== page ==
The promise of smart mobility

April 20, 2017 | By Jerome Simpson

“Transport is undergoing a massive transformation which many say is comparable only to the invention of the steam engine," said Violeta Bulc, the European Commissioner for Transport, in a recent speech. "Digital technologies are the main driver of this transformation, changing every aspect of mobility, including the way we book our journey, the value of transport assets, perceptions of travel time, employment conditions, and the management of traffic flows.”

The term "smart mobility" has emerged to a certain extent as a subset of the "smart city" concept, which itself has grown out of the notion of first digital then intelligent cities. I want to be clear, however, that smart mobility solutions are not restricted to cities, with initiatives afoot to develop intelligent trans-European transport networks and vehicles, smart multi-modal transport nodes, or freight hubs potentially served by drones etc.

To my mind, a smart city is one that is "wired" to its citizens for a better environment, economy and society. In theory, smart mobility promises improved transport efficiency, a cut in CO2 emissions, reduced congestion, raised levels of safety and security on our roads, better social integration and equity, and money saved, much of which is achieved through citizen interaction. Among the tools making this happen in cities are "Mobility as a Service" (MaaS) apps or websites that help travelers optimise routes, consolidate demand, and can even facilitate bespoke services (e.g. dial-a-ride). Essentially, it is the combination of these sharing services and enabling technologies that can help fill service gaps and provide real alternatives to our private vehicles, thereby contributing to sustainable urban mobility.

As a consumer, I look forward to reliable travel information, in other words, mobility services available on my mobile phone that detail multiple options to get from A to B seamlessly, efficiently, in a multi-modal, shared environment context with zero CO2 emissions. In other words, I can be at ease in town without my car! In years to come, mobile phones will replace car keys as one’s means to independent mobility. We’ve yet to see this become a reality in Central and South Eastern Europe, but as an advocate of sustainable mobility within my organisation, the REC is working on measures to offer the opportunity of such freedoms to its employees, including an online ride-sharing platform for staff to book rides home from work, as well as calculate the costs of that ride within the framework of its smart commuting initiative and workplace travel plan.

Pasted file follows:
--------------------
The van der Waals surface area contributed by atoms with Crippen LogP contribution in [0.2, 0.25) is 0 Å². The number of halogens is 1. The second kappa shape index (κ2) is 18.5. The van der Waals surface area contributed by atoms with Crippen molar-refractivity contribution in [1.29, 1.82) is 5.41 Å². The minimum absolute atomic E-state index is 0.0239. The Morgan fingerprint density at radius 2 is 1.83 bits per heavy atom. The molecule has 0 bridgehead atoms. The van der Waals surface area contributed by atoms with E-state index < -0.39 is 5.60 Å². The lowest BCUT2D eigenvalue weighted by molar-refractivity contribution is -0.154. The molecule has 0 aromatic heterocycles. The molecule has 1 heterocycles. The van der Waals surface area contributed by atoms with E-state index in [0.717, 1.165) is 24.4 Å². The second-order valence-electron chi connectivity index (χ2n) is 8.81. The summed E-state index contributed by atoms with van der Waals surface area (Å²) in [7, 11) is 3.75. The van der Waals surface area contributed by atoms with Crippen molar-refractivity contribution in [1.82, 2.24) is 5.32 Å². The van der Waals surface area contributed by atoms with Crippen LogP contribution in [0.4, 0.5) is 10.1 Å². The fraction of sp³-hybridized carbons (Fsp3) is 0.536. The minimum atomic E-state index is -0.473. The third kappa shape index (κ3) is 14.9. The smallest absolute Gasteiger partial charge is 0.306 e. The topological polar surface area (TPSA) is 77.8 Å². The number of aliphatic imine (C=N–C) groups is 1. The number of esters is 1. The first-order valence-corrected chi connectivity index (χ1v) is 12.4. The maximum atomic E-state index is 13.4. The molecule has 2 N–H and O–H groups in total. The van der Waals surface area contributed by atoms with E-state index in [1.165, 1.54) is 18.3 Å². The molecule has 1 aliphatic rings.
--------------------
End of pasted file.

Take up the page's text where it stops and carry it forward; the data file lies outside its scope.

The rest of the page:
Commissioner Bulc continues by saying: “I want Europe to lead and shape -- not suffer -- this transformation,” and it is clear that a lot has already happened. The EU’s research and demonstration initiative, CIVITAS, has supported smart mobility solutions since 2002, including 139 specific measures in over 40 cities. These pertain to efficient freight, logistics and traffic management, innovative parking guidance, the enforcement of low-emission zones and access restrictions, ensuring safe public space, the provision of (e-)bike/car/freight/ride-share and rental schemes, and integrated payment and ticketing services. Among its results, in Donostia-San Sebastian in Spain, a public transport fleet management system optimised drivers’ time to 94.87 percent and reduced its operating expenses by 2.5 percent; in Craiova in Romania, on-board public transport surveillance saw crime fall by 50 percent, while electronic parking in Utrecht resulted in 11 fewer enforcement officers. A novel concept has been the offering of green credits in Las Palmas, Spain, for public transport use in exchange for products and services at shops, museums and theatres, aided by a website and app. Bremen, Germany, won the 2014 CIVITAS Award for relying on smart technologies to engage citizens in mobility plans, while the new project CIVITAS Destinations relies on smart solutions to manage tourists in hotspots like Limassol, Cyprus. CIVITAS aims to offer scalable solutions for take up and exploitation.

The EUROPEANMOBILITYWEEK campaign, on the other hand, offers cities a chance to demonstrate, trial (especially on car-free day) and launch mobility measures or solutions and engage with citizens between September 16 and 22. This year it is getting behind smart cities in a big way, the annual theme being "Clean, Shared and Intelligent Mobility". The campaign puts the accent on shared, which is made so easy nowadays thanks to online platforms and mobile apps; it also encourages citizens towards mass transit alternatives to car use -- e.g. shared walks, rides, cars, bikes, cargo bikes, vans etc. Cities too are encouraged to link up with private sector developers and public and private providers of shared transport means. Thematic Guidelines, available in 22 EU languages, explain this year’s theme and provide examples such as cargo-bike sharing in Ghent, the success of journey planning apps in Lyon’s and Toulouse’s integrated ticket, and free-floating car-share schemes. Cities can participate by signing up, following it on Twitter, "liking" it on FaceBook, or talking to their national coordinators about getting involved.

The REC, which hosts the the CIVITAS Initiative Secretariat and co-hosts EUROPEANMOBILITYWEEK, is also organising the Smart Cities Information System conference "Empowering Smart Solutions for Better Cities", which will take place in Budapest in October and give visibility to many European Innovation Partnership smart mobility solutions. More information is here.

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TAGS: Smart cities | Sustainabile mobility | Public transport